Civil servants who oversaw this year's Sats shambles have been awarded thousands of pounds in bonuses, The TES can reveal.
Some 104 of 105 officials at the National Assessment Agency, which appointed private firm ETS Europe to oversee the marking of the exam papers, will collect performance pay next month.
The agency oversaw this summer's marking, during which thousands of scripts went missing or were delivered to the wrong place. Many markers were paid late and more than 1 million pupils' results were delayed.
Despite this, the agency's staff are among 440 Qualifications and Curriculum Authority employees - almost 100 per cent - who are being rewarded this year.
The one-off bonus awards for 2007-8 range from Pounds 512.50 for a low-ranking official to Pounds 3,905 for a more senior staff member.
A source close to the QCA said: "I think the public will struggle to understand why people are receiving bonuses in this way this year after this summer's events."
The revelations came as The TES learnt that ETS Europe admitted to losing around 3,500 scripts. The firm told the Government that the papers might never be recovered.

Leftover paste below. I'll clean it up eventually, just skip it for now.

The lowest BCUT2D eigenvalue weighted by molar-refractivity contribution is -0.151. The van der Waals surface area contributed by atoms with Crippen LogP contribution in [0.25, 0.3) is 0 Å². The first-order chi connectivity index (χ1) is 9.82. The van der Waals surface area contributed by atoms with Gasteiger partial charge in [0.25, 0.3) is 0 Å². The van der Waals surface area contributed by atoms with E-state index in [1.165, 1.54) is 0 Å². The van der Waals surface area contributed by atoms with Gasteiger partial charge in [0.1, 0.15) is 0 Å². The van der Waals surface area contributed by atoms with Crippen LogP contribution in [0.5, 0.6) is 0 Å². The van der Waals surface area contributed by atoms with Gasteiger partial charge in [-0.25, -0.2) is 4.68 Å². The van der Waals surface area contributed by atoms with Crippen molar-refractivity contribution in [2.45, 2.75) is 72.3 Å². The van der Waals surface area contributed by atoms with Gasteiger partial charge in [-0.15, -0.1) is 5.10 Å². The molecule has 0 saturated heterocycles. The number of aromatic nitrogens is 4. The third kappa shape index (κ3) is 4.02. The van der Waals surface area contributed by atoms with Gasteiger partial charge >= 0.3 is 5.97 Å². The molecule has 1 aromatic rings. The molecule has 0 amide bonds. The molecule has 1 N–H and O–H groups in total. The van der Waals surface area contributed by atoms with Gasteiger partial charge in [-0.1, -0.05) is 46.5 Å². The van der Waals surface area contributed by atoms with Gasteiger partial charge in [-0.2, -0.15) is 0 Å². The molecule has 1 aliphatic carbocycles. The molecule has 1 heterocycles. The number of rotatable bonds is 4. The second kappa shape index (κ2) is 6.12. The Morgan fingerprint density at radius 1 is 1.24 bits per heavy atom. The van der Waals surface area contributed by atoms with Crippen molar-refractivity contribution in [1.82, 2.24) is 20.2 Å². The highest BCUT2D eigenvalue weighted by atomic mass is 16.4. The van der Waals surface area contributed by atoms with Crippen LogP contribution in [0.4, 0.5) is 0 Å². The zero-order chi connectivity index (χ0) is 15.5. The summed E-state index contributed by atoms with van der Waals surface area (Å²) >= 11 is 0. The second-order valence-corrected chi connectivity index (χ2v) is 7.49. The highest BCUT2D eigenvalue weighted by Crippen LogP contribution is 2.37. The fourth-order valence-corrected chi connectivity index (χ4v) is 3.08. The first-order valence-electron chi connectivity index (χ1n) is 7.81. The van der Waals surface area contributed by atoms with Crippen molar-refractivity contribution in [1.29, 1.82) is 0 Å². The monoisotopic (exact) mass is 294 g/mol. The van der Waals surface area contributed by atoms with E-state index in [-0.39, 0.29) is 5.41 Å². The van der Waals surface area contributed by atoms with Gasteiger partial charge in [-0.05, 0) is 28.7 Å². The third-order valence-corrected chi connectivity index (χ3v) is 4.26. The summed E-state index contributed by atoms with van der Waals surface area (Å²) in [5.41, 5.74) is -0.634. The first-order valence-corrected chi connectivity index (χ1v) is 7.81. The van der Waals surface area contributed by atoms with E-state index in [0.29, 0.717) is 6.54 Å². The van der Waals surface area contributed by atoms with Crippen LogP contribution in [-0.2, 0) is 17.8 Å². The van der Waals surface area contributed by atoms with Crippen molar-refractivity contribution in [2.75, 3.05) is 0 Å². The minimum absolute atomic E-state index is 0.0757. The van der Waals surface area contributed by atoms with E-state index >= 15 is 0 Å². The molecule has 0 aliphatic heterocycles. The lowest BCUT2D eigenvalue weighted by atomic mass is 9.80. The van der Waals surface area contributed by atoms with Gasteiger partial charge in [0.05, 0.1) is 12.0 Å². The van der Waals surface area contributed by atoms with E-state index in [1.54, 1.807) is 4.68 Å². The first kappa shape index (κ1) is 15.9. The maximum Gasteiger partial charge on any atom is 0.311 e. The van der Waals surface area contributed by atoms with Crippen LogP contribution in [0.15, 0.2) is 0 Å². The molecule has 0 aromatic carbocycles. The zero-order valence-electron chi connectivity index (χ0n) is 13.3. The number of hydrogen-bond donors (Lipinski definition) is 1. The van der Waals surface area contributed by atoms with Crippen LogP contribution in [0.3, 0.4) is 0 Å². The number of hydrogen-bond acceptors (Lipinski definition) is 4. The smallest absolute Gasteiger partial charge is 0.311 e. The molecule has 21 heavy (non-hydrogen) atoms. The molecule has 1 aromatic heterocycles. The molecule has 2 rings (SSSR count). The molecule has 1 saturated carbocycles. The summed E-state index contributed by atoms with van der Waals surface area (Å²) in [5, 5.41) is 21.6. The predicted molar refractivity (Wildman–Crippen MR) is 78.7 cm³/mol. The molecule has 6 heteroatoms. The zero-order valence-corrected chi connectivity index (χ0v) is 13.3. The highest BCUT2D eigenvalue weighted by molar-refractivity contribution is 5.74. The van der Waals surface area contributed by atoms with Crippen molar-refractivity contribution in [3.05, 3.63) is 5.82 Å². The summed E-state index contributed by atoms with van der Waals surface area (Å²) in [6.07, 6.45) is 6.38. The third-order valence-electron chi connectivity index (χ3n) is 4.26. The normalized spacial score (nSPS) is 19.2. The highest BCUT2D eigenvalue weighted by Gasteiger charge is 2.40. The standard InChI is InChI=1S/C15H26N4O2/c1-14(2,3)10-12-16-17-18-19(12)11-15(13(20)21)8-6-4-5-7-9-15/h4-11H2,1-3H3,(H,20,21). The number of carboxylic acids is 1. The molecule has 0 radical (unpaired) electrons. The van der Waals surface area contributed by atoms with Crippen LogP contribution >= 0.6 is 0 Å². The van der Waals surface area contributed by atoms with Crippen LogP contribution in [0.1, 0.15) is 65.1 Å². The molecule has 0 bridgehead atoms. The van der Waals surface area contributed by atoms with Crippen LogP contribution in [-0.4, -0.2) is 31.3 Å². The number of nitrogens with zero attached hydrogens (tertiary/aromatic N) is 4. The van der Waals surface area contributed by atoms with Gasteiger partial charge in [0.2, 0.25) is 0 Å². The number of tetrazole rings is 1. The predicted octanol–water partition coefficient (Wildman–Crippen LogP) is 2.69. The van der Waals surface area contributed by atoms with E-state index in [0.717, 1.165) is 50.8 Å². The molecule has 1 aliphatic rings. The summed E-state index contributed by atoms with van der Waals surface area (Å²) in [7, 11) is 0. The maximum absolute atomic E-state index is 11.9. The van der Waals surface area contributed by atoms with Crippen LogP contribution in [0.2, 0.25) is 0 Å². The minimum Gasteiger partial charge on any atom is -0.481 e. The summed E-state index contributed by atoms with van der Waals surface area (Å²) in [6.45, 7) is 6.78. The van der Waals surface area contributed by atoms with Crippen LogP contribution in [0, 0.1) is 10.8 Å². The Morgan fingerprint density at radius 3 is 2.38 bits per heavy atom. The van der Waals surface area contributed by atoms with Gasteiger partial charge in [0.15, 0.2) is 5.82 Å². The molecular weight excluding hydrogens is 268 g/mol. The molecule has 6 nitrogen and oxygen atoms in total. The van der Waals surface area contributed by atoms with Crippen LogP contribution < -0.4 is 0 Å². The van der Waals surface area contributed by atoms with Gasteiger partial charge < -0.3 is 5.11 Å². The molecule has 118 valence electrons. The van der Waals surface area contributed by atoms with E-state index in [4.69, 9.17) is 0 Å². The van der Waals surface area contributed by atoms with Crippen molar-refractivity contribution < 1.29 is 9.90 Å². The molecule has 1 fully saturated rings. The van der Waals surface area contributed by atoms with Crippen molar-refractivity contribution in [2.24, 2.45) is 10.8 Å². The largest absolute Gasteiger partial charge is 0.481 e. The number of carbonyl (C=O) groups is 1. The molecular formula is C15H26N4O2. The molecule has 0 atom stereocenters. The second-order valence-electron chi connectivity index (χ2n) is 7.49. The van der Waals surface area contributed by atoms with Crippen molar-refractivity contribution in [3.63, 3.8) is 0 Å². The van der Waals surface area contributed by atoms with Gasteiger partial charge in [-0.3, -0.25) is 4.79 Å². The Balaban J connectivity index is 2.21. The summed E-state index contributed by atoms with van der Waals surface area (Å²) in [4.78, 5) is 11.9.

Details of the QCA's bonus pay-outs this year have been seen by The TES, despite the fact they are so sensitive that most of the authority's own staff have not seen them.
Martin Roughley, head of Beulah Junior School in Thornton Heath, south London, said he was "repeatedly fobbed off" by the NAA after calling it 15-20 times chasing up his pupils' English results over the summer. They eventually arrived in mid-September.
He said: "The NAA was supposed to be delivering a service to us, and from my perspective as a primary head, they failed - big time. So I find it staggering that so many people have been deemed to have performed well."
Figures reveal that 69 - or two-thirds - of the agency's 105 officials were graded "more than effective" in performance appraisals this year. This attracted a bonus worth 5.5 per cent of the individual's salary.
Some 35 staff were graded "effective", which earned them a 2.5 per cent reward. Only one was found to be "less than effective".
Senior agency staff were judged more successful than their less experienced counterparts, with the proportion of employees graded "more than effective" rising steadily through four pay bands.
Ken Boston, QCA chief executive, was criticised this summer after his pay - Pounds 175,000 plus Pounds 153,900 in benefits - was revealed.
A QCA spokesman said: "The pay settlement is for the financial year from April 2007-March 2008 and therefore relates to the 2007 test cycle, which was delivered successfully. A large number of NAA staff work on programmes unrelated to the delivery of national tests."